I just caught up with the fight in the Commons earlier. Balls had a brutal line against Osborne, bluntly summarising the absurdity of the situation:
He has gone in a weekend from saying we must stick to his plan to avoid a downgrade, to saying the downgrade is now the reason we must stick to his plan.
Jonathan Portes has been linking on Twitter to an old post of his which shows this is nothing new. Every time there is bad economic news which Osborne said his policies would help us avoid, he twists it and takes it as evidence that his policies are even more necessary now than they were before. Portes quotes Popper and compares this to Marxism in terms of pure ideology, detached from any desire to be checked by empirical reality:
[It] is no longer a science; for it broke the methodological rule that we must accept falsification, and it immunized itself against the most blatant refutations of its predictions. Ever since then, it can be described only as nonscience—as a metaphysical dream, if you like, married to a cruel reality.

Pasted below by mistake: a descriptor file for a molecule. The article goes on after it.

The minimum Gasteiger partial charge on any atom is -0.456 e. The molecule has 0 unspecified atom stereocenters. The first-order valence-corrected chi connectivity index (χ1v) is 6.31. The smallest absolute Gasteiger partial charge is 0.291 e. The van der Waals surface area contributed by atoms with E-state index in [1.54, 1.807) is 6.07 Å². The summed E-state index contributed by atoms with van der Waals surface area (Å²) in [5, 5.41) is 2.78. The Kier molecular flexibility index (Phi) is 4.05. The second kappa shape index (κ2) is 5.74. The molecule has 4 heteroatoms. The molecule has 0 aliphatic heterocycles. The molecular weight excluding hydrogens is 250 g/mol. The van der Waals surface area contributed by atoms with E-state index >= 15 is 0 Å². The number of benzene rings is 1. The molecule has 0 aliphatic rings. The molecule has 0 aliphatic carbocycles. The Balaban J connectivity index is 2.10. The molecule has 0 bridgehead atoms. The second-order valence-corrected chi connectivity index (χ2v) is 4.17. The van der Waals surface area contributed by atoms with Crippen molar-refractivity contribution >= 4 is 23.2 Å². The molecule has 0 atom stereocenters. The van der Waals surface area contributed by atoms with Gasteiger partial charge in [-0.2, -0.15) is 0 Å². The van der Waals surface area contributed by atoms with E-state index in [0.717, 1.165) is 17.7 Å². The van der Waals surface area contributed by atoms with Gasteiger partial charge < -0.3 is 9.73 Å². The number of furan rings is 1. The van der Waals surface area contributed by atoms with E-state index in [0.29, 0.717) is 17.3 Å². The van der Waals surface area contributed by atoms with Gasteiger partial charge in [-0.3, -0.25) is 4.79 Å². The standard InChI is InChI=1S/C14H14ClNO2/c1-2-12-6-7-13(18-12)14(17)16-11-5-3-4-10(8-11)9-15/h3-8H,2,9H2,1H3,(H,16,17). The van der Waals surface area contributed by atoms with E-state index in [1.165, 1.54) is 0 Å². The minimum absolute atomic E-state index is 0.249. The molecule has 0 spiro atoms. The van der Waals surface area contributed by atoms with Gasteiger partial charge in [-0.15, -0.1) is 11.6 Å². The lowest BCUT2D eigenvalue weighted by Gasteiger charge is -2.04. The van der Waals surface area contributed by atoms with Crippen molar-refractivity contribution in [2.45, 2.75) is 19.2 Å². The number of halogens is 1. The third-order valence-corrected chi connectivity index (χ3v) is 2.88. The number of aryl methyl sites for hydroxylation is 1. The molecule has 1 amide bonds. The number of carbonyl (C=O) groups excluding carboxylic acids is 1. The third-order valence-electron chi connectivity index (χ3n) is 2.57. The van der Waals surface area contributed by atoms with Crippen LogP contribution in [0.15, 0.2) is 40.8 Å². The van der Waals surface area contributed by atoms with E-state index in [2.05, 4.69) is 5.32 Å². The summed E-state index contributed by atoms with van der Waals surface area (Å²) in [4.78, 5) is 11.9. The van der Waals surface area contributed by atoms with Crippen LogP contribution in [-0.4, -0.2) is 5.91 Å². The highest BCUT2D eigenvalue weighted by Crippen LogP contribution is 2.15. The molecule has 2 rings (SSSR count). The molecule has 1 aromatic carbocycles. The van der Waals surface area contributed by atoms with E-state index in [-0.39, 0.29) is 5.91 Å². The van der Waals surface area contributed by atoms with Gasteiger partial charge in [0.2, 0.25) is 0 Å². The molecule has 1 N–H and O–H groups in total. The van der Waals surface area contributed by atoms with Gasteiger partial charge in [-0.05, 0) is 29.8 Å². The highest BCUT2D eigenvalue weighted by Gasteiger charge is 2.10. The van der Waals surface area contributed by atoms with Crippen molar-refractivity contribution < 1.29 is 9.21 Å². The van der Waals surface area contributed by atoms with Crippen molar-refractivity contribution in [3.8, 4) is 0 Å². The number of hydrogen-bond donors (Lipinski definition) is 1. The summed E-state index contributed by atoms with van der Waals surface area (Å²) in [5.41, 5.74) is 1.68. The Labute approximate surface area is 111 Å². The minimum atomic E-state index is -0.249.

John Van Reenen joins in:
[T]he loss of the rating is like the canary in the mineshaft – it reflects the real problem that the UK economy has shrunk by over 3% since 2008. This is a worse growth performance than the Great Depression with lacklustre growth forecast ahead on current policies. The government cannot duck its responsibility for this awful performance as the speed of austerity has been too swift. There would have been benefits from a more sensible profile were deficits paid back when the economy’s recovery was more secure. Even the IMF has recognised that austerity in a recession is counterproductive when interest rates are near zero and other countries are also fiscally contracting.